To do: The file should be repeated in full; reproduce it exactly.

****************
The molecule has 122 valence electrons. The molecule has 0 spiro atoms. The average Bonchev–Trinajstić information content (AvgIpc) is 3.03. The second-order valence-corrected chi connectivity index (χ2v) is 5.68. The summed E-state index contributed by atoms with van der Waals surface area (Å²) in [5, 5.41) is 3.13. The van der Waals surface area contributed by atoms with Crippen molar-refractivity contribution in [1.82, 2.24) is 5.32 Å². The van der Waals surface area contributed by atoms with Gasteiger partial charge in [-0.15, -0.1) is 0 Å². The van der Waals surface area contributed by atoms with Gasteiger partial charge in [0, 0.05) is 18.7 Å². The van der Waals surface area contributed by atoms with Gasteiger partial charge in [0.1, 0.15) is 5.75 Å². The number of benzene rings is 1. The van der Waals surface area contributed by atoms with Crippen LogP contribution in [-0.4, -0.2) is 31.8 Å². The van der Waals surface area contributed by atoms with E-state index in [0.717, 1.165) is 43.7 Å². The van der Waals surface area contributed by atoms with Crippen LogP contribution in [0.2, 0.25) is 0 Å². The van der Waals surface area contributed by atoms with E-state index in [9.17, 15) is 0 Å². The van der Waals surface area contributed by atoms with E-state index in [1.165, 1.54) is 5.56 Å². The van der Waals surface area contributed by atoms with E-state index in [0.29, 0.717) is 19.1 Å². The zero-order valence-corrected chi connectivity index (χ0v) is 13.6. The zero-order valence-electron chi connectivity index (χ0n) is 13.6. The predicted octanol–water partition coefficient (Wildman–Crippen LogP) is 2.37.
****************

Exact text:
The molecule has 122 valence electrons. The molecule has 0 spiro atoms. The average Bonchev–Trinajstić information content (AvgIpc) is 3.03. The second-order valence-corrected chi connectivity index (χ2v) is 5.68. The summed E-state index contributed by atoms with van der Waals surface area (Å²) in [5, 5.41) is 3.13. The van der Waals surface area contributed by atoms with Crippen molar-refractivity contribution in [1.82, 2.24) is 5.32 Å². The van der Waals surface area contributed by atoms with Gasteiger partial charge in [-0.15, -0.1) is 0 Å². The van der Waals surface area contributed by atoms with Gasteiger partial charge in [0, 0.05) is 18.7 Å². The van der Waals surface area contributed by atoms with Gasteiger partial charge in [0.1, 0.15) is 5.75 Å². The number of benzene rings is 1. The van der Waals surface area contributed by atoms with Crippen LogP contribution in [-0.4, -0.2) is 31.8 Å². The van der Waals surface area contributed by atoms with E-state index in [0.717, 1.165) is 43.7 Å². The van der Waals surface area contributed by atoms with Crippen LogP contribution in [0.2, 0.25) is 0 Å². The van der Waals surface area contributed by atoms with E-state index in [9.17, 15) is 0 Å². The van der Waals surface area contributed by atoms with E-state index in [1.165, 1.54) is 5.56 Å². The van der Waals surface area contributed by atoms with E-state index in [0.29, 0.717) is 19.1 Å². The zero-order valence-corrected chi connectivity index (χ0v) is 13.6. The zero-order valence-electron chi connectivity index (χ0n) is 13.6. The predicted octanol–water partition coefficient (Wildman–Crippen LogP) is 2.37.